Indian government officials have reportedly upgraded its security arrangements for the Dalai Lama following an alleged plot by China to poison the Tibetan Buddhist icon.
Among other measures, the Dalai Lama’s food will be tested by his personal physician and protected by screening equipment to detect any toxins of poisons.
Last month, the Dalai Lama, who has lived in northern Indian in exile since 1959, informed Indian police officials that China was conspiring to murder him by using Tibetan women posing as devotees to get close to him. The women would somehow poison him through physical contact, such as a blessing with the hands.
They would have said they were sick, to receive a blessing from me, and my hand would have touched them, he said.
We are looking at chemical detectors to establish what kind are required, I.D Bhandari, director general of police in Himachal Pradesh in northern India, told reporters. The information [of a potential poison attack] is from the Tibetan government in exile, so we're looking at what technology is available. This particular threat emanated from Lhasa. They told us there was a threat of a chemical being thrown at him.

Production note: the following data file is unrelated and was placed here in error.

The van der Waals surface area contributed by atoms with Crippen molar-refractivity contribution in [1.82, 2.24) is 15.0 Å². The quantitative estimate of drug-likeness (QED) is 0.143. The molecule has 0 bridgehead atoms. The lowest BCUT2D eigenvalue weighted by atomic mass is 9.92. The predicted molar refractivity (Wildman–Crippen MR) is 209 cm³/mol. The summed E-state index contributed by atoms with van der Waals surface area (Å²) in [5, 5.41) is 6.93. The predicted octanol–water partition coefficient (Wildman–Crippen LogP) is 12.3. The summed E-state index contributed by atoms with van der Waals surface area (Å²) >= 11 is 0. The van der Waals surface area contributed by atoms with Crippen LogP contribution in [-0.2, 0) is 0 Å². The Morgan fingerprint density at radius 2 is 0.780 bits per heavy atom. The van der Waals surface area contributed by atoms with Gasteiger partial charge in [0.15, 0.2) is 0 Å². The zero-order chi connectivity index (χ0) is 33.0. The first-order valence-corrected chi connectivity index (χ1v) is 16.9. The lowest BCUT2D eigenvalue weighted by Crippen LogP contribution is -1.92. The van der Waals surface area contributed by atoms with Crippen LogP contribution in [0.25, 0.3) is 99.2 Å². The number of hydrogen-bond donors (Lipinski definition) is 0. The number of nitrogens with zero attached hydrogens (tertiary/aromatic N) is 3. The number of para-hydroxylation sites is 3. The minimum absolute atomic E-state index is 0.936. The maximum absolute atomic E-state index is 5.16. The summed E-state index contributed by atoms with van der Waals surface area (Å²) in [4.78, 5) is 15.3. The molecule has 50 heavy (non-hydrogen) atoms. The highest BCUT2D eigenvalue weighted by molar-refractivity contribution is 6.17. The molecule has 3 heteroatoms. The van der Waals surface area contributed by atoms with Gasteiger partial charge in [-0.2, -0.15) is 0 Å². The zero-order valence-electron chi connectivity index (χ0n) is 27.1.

While Beijing officials dismissed the Dalai Lama’s claims as an absurd hoax, Indian officials took the threat seriously.
Over the years, the Dalai Lama has been the target of a number of assassination threats, even from fellow Tibetan separatists who oppose his nonviolent philosophy. However, security around him has been relatively low-key.
India is now home to at least 100,000 Tibetan refugees. The presence of the Dalai Lama has caused many problems between India and China and appears to be an intractable issue.
Meanwhile, the Dalai Lama has implored his Indian hosts to do everything it can to help Tibetans both in India and in Tibet.
The preservation of Tibetan culture is not only concerned with 6 million Tibetans, but it is in the larger interest of Central Asia, including China, he said at the inauguration ceremony of the Fourth All Tibetan Support Groups Conference earlier this month.
Tibetan exiles in India have often complained of discrimination by Indians and also fear the dilution of Tibetan culture.